The execution is secondary -- tertiary, even -- to this story. Eileen Jones, an attractive 18-year-old who happens to work in the same downtown Seattle building where Quinn has her office, has suddenly disappeared. Quinn looks in on the girl's stricken boss, and when he discovers that his visitor is a private detective, he hires her to find his popular but missing employee.
At first it looks as though Eileen might have slipped away for an unexpected holiday, though all who know her feel this would be uncharacteristic. Still, everyone loves Eileen and so hopes for the best. When the girl's body is discovered it's clear she was murdered, and Eileen's boss instructs Quinn to keep looking: only the search has now been modified. Quinn no longer has to find Eileen; she has to find out who killed her.
Through her investigation, Quinn finds time to spend with Vincent Ainge, one of the few friends she's made since her divorce. A mitigation investigator, Vincent has an office in Quinn's building and he's one of her few clients. Vincent hires Quinn to interview people whose lives have touched those of condemned murderers. He doesn't try to prove that guilty men are innocent. Rather, Vincent looks for the mitigating circumstances that will help juries choose to keep murderers alive and behind bars, rather than executing them. As Walla Walla Suite progresses, Vincent dreads the possibility that he will be called upon to mitigate for the man who has confessed to killing Eileen. This moral dilemma and its resolution, more than Quinn's investigation, provide the meat in Walla Walla Suite.
It's ambitious, the layers within layers this plot demands. And it doesn't work in every aspect. At times the story seems to sag under its own weight. At others it feels as though so much is required to happen, elements that could be sharp are necessarily dulled. For instance, the character of Randy Merck, the former abused child who confesses to killing Eileen and who hints at having murdered other women as well, could have been drawn with a sharper line. And though Walla Walla Suite's conclusion is both unexpected and satisfactory, I would like to have seen a slightly stronger hint of what was to come earlier in the text. That is, I would have preferred that there be information laying around that I read, but perhaps didn't see.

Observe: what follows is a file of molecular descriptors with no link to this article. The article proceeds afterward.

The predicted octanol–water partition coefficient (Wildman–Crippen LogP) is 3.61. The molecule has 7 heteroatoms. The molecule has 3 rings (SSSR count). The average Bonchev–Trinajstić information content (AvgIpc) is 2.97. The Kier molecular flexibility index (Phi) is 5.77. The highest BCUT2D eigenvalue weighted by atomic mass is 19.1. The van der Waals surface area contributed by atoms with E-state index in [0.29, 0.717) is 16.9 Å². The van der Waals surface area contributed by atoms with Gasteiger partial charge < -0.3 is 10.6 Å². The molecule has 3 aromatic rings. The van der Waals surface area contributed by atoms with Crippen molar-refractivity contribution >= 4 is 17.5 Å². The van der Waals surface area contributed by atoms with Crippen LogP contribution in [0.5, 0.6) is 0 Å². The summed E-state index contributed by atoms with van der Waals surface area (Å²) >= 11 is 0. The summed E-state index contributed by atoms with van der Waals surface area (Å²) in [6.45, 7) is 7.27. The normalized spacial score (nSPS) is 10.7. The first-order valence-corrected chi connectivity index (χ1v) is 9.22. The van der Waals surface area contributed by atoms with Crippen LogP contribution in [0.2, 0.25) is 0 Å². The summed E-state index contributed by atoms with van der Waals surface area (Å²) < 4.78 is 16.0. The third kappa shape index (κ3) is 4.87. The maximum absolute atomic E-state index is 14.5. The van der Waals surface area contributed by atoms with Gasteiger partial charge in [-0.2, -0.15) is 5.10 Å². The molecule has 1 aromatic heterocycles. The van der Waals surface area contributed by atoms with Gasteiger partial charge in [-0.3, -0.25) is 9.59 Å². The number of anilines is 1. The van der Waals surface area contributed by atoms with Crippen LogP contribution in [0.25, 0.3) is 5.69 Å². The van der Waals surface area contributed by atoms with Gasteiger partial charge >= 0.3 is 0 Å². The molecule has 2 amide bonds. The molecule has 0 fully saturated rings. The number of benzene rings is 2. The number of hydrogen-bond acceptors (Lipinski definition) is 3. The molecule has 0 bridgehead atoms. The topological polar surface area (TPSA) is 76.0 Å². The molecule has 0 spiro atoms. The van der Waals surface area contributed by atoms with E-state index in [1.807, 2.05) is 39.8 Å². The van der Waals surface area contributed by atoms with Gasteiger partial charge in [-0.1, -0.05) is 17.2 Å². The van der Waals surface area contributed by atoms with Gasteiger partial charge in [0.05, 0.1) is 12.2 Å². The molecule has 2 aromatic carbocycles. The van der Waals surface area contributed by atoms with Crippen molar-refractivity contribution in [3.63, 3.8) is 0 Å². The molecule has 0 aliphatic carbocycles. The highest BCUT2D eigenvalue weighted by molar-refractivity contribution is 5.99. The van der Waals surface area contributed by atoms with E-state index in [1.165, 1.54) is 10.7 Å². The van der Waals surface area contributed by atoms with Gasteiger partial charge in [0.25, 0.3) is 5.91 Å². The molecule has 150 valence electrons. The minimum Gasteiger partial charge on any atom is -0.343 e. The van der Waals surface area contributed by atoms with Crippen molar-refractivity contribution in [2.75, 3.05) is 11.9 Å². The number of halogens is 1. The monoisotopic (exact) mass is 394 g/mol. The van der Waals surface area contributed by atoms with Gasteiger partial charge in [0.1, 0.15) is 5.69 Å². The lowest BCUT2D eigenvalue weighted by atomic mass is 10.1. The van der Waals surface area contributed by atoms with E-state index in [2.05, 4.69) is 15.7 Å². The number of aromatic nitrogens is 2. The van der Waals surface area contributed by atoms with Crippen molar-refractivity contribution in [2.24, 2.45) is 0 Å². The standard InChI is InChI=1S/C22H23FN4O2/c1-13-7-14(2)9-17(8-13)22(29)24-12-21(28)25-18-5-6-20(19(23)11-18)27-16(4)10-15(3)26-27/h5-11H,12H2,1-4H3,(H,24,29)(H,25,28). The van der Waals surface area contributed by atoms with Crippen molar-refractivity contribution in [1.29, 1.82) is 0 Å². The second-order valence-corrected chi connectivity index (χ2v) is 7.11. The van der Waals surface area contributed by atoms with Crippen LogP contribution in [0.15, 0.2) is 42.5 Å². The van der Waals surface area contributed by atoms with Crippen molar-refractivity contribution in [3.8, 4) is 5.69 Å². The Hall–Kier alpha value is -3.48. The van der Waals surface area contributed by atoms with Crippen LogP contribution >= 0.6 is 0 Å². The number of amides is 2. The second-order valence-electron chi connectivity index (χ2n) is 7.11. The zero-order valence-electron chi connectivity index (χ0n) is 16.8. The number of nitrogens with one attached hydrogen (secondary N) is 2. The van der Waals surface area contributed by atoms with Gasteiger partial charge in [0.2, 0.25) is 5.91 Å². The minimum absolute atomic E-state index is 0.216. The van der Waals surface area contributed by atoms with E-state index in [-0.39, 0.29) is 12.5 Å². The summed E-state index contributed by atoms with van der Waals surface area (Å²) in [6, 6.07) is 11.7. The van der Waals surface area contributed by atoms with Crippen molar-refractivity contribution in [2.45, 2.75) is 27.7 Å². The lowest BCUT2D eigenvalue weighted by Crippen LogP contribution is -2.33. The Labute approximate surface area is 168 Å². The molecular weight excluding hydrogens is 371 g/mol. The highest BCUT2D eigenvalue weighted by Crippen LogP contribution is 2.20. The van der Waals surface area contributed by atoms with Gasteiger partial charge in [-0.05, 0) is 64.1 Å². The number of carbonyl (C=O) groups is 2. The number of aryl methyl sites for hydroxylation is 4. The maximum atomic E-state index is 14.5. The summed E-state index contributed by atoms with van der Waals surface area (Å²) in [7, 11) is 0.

These are quibbles, however. Judgment calls. Overall, Walla Walla Suite is a fantastic book, compellingly rendered, beautifully told. I was disappointed, however, to discover that author Anne Argula isn't a she at all, but rather a fairly well-known he. The merest modicum of research turned up Argula's alter ego: Darryl Ponicsan. And Wikipedia tells us that Ponicsan "is a writer, best known as the author of the 1971 novel The Last Detail, which was adapted into a 1973 movie starring Jack Nicholson; and for the 1973 novel and screenplay Cinderella Liberty, starring James Caan." Plus, a lot more.
The detective Quinn series began with the Edgar Award-nominated novel Homicide My Own (2005). A third installment, Krapp's Last Cassette, is scheduled for publication in September 2008. I'll be standing in line for a copy. | October 2007
Linda L. Richards is the editor of January Magazine the author of several books.